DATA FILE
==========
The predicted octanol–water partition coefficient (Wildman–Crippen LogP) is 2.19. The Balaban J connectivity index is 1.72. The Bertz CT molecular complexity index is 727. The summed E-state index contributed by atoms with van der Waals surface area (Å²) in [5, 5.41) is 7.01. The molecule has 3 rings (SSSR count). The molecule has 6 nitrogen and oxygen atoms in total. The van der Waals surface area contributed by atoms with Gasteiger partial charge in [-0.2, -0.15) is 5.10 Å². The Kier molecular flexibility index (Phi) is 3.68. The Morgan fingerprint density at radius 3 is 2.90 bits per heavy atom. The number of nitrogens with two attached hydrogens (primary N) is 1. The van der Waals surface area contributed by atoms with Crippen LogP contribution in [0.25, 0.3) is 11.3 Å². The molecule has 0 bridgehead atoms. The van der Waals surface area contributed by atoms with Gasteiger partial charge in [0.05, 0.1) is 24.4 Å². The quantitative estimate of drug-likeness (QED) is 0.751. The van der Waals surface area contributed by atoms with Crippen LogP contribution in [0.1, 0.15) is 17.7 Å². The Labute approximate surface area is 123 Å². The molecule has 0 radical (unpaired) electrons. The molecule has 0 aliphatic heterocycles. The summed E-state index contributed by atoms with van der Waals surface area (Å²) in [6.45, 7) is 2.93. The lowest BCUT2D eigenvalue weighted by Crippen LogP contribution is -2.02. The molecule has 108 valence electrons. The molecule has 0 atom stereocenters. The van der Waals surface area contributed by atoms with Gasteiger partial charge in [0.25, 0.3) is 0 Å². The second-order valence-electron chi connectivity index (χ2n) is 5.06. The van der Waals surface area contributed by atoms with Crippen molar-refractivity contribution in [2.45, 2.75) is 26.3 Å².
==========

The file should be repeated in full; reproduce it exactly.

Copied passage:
The predicted octanol–water partition coefficient (Wildman–Crippen LogP) is 2.19. The Balaban J connectivity index is 1.72. The Bertz CT molecular complexity index is 727. The summed E-state index contributed by atoms with van der Waals surface area (Å²) in [5, 5.41) is 7.01. The molecule has 3 rings (SSSR count). The molecule has 6 nitrogen and oxygen atoms in total. The van der Waals surface area contributed by atoms with Gasteiger partial charge in [-0.2, -0.15) is 5.10 Å². The Kier molecular flexibility index (Phi) is 3.68. The Morgan fingerprint density at radius 3 is 2.90 bits per heavy atom. The number of nitrogens with two attached hydrogens (primary N) is 1. The van der Waals surface area contributed by atoms with Crippen LogP contribution in [0.25, 0.3) is 11.3 Å². The molecule has 0 bridgehead atoms. The van der Waals surface area contributed by atoms with Gasteiger partial charge in [0.05, 0.1) is 24.4 Å². The quantitative estimate of drug-likeness (QED) is 0.751. The van der Waals surface area contributed by atoms with Crippen LogP contribution in [0.1, 0.15) is 17.7 Å². The Labute approximate surface area is 123 Å². The molecule has 0 radical (unpaired) electrons. The molecule has 0 aliphatic heterocycles. The summed E-state index contributed by atoms with van der Waals surface area (Å²) in [6.45, 7) is 2.93. The lowest BCUT2D eigenvalue weighted by Crippen LogP contribution is -2.02. The molecule has 108 valence electrons. The molecule has 0 atom stereocenters. The van der Waals surface area contributed by atoms with Gasteiger partial charge in [0.25, 0.3) is 0 Å². The second-order valence-electron chi connectivity index (χ2n) is 5.06. The van der Waals surface area contributed by atoms with Crippen molar-refractivity contribution in [2.45, 2.75) is 26.3 Å².